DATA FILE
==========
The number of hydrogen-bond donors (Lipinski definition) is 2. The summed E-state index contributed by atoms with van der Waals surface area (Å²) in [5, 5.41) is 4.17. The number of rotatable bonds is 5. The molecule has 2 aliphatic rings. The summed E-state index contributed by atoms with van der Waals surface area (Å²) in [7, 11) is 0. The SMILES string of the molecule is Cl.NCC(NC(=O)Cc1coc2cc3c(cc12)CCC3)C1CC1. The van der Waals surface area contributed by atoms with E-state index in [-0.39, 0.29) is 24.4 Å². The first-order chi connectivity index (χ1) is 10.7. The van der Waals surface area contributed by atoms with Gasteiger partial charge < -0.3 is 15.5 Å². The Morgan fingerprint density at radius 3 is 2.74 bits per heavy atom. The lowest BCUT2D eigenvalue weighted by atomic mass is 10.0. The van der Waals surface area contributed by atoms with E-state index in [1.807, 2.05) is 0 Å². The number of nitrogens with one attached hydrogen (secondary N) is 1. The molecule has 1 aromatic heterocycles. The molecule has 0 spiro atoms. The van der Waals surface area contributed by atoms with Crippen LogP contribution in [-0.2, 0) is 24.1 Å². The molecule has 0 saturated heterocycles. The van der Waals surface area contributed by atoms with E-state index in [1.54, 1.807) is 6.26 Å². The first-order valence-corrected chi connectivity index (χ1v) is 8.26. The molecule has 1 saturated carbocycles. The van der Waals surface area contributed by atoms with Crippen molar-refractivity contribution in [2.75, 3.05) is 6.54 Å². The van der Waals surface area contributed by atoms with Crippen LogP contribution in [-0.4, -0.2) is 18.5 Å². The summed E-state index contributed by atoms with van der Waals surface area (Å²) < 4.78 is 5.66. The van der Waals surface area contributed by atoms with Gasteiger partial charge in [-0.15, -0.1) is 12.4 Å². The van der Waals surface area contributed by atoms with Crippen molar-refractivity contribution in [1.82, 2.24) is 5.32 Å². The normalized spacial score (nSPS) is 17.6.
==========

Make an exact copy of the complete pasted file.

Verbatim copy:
The number of hydrogen-bond donors (Lipinski definition) is 2. The summed E-state index contributed by atoms with van der Waals surface area (Å²) in [5, 5.41) is 4.17. The number of rotatable bonds is 5. The molecule has 2 aliphatic rings. The summed E-state index contributed by atoms with van der Waals surface area (Å²) in [7, 11) is 0. The SMILES string of the molecule is Cl.NCC(NC(=O)Cc1coc2cc3c(cc12)CCC3)C1CC1. The van der Waals surface area contributed by atoms with E-state index in [-0.39, 0.29) is 24.4 Å². The first-order chi connectivity index (χ1) is 10.7. The van der Waals surface area contributed by atoms with Gasteiger partial charge < -0.3 is 15.5 Å². The Morgan fingerprint density at radius 3 is 2.74 bits per heavy atom. The lowest BCUT2D eigenvalue weighted by atomic mass is 10.0. The van der Waals surface area contributed by atoms with E-state index in [1.807, 2.05) is 0 Å². The number of nitrogens with one attached hydrogen (secondary N) is 1. The molecule has 1 aromatic heterocycles. The molecule has 0 spiro atoms. The van der Waals surface area contributed by atoms with Crippen LogP contribution in [-0.2, 0) is 24.1 Å². The molecule has 0 saturated heterocycles. The van der Waals surface area contributed by atoms with E-state index in [1.54, 1.807) is 6.26 Å². The first-order valence-corrected chi connectivity index (χ1v) is 8.26. The molecule has 1 saturated carbocycles. The van der Waals surface area contributed by atoms with Crippen molar-refractivity contribution in [2.75, 3.05) is 6.54 Å². The van der Waals surface area contributed by atoms with Crippen LogP contribution in [-0.4, -0.2) is 18.5 Å². The summed E-state index contributed by atoms with van der Waals surface area (Å²) < 4.78 is 5.66. The van der Waals surface area contributed by atoms with Gasteiger partial charge in [-0.15, -0.1) is 12.4 Å². The van der Waals surface area contributed by atoms with Crippen molar-refractivity contribution in [1.82, 2.24) is 5.32 Å². The normalized spacial score (nSPS) is 17.6.